Feeds

US broadband blimp test flight planned next month

Georgia Stratellites

  • alert
  • submit to reddit

Secure remote control for conventional and virtual desktops

Way back in September 1998, we reported on a plan to provide cities with blanket wireless data coverage using base-stations mounted on cheap aeroplane rather than expensive satellites.

Broadband blimps and planesThe company behind the scheme, St. Louis, Missouri-based Angel Technologies, calls the system Halo, and has been quietly developing the system ever since the test flights it made in late 1998. So far it has yet to roll the service out commercially, though the company has managed to break a few world records for high-altitude flight.

Now it has a rival. Atlanta, Georgia-based Sanswire Networks will next month launch a base-station suspended beneath an 75m unmanned airship which will float around 20km (13 miles) up in the air, kept in place by ground-control and a GPS fix. Angel's Halo planes will fly at around 16km (10 miles).

Again, the idea is to provide users with a variety of mobile data services. Like Angel, Sanswire is pitching the scheme as a way of providing not only a cheaper service than satellite-based alternatives can offer, but one that yields a stronger signal, enabling smaller, lower power end-user equipment.

Of course, mast-mounted transmitters are better still on that score, but Angel and Sanswire can offer a much wider coverage from one aircraft than one tower can. They can also reach areas where it may be uneconomical to install masts, whether for geographical reasons, local objections or citing regulations.

Sanswire claims its 'stratellite' blimps will provide a coverage area of up to 300,000 square miles, as does Angel. Both companies are also alike in being unwilling to say when they will be able to offer commercial wireless services. To be fair, it could be some way off, and since many similarly grandiose ventures have missed targets and plans, they're probably right to be circumspect for now.

Having missed its original January 2004 launch target, UK broadband-by-balloon operation SkyLinc is also keen to keep whatever targets it now has private for the time being. ®

Related stories

Internet access takes to the skies
Whatever happened to broadband by blimp?
Broadband by blimp idea floated
The balloon goes up on 300km Wi-Fi

Providing a secure and efficient Helpdesk

More from The Register

next story
Net neutrality protestors slam the brakes on their OWN websites
Sites link up to protest slow lanes by bogging down pages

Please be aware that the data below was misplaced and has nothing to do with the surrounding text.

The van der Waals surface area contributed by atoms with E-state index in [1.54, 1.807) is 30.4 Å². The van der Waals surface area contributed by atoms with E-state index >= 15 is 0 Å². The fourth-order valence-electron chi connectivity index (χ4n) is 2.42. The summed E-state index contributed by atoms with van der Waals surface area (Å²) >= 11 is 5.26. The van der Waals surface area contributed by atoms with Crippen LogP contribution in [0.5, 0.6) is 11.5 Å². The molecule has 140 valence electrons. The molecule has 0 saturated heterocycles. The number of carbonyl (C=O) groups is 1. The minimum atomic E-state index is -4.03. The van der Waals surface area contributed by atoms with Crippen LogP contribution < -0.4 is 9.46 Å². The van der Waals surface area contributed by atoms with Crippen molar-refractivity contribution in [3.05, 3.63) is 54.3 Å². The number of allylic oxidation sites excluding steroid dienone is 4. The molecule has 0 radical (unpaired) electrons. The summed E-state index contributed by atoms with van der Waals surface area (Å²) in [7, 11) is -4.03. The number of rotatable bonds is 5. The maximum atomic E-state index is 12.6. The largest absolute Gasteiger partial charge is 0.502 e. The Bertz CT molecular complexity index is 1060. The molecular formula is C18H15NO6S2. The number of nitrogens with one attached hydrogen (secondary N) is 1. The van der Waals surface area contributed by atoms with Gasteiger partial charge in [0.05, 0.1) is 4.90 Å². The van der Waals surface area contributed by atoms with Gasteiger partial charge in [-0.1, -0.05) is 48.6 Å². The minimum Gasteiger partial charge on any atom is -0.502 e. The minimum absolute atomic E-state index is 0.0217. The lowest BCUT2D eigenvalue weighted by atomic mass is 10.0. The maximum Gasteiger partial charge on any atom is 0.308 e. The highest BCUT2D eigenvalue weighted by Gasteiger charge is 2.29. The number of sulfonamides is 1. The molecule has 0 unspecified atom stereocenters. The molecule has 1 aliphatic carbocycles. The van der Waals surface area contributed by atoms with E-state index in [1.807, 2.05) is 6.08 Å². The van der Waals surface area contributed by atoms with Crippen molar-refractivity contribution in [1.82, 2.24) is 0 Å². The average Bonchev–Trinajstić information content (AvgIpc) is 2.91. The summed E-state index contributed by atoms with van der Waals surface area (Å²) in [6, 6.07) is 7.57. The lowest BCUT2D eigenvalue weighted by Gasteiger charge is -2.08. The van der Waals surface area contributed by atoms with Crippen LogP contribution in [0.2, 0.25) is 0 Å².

Blockbuster book lays out the first 20 years of the Smartphone Wars
Symbian's David Wood bares all. Not for the faint hearted
Drag queens: Oh, don't be so bitchy, Facebook! Let us use our stage names
Handbags at dawn over free content ad network's ID policy
Who us, SHARE infrastructure? Networks reject gov proposal
Execs pour scorn on 'national roaming' outline – report
Net neutrality fans' joy as '2.3 million email' flood hits US Congress
FCC invites opinions in CSV format, after Slowdown day 'success'
'Serious flaws in the Vertigan report' says broadband boffin
Report 'fails reality test' , is 'simply wrong' and offers ''convenient' justification for FTTN says Rod Tucker
This flashlight app requires: Your contacts list, identity, access to your camera...
Who us, dodgy? Vast majority of mobile apps fail privacy test
Apple Watch will CONQUER smartwatch world – analysts
After Applelocalypse, other wristputers will get stuck in
prev story

Whitepapers

Secure remote control for conventional and virtual desktops
Balancing user privacy and privileged access, in accordance with compliance frameworks and legislation. Evaluating any potential remote control choice.
Intelligent flash storage arrays
Tegile Intelligent Storage Arrays with IntelliFlash helps IT boost storage utilization and effciency while delivering unmatched storage savings and performance.
Reg Reader Research: SaaS based Email and Office Productivity Tools
Read this Reg reader report which provides advice and guidance for SMBs towards the use of SaaS based email and Office productivity tools.
Security for virtualized datacentres
Legacy security solutions are inefficient due to the architectural differences between physical and virtual environments.
Providing a secure and efficient Helpdesk
A single remote control platform for user support is be key to providing an efficient helpdesk. Retain full control over the way in which screen and keystroke data is transmitted.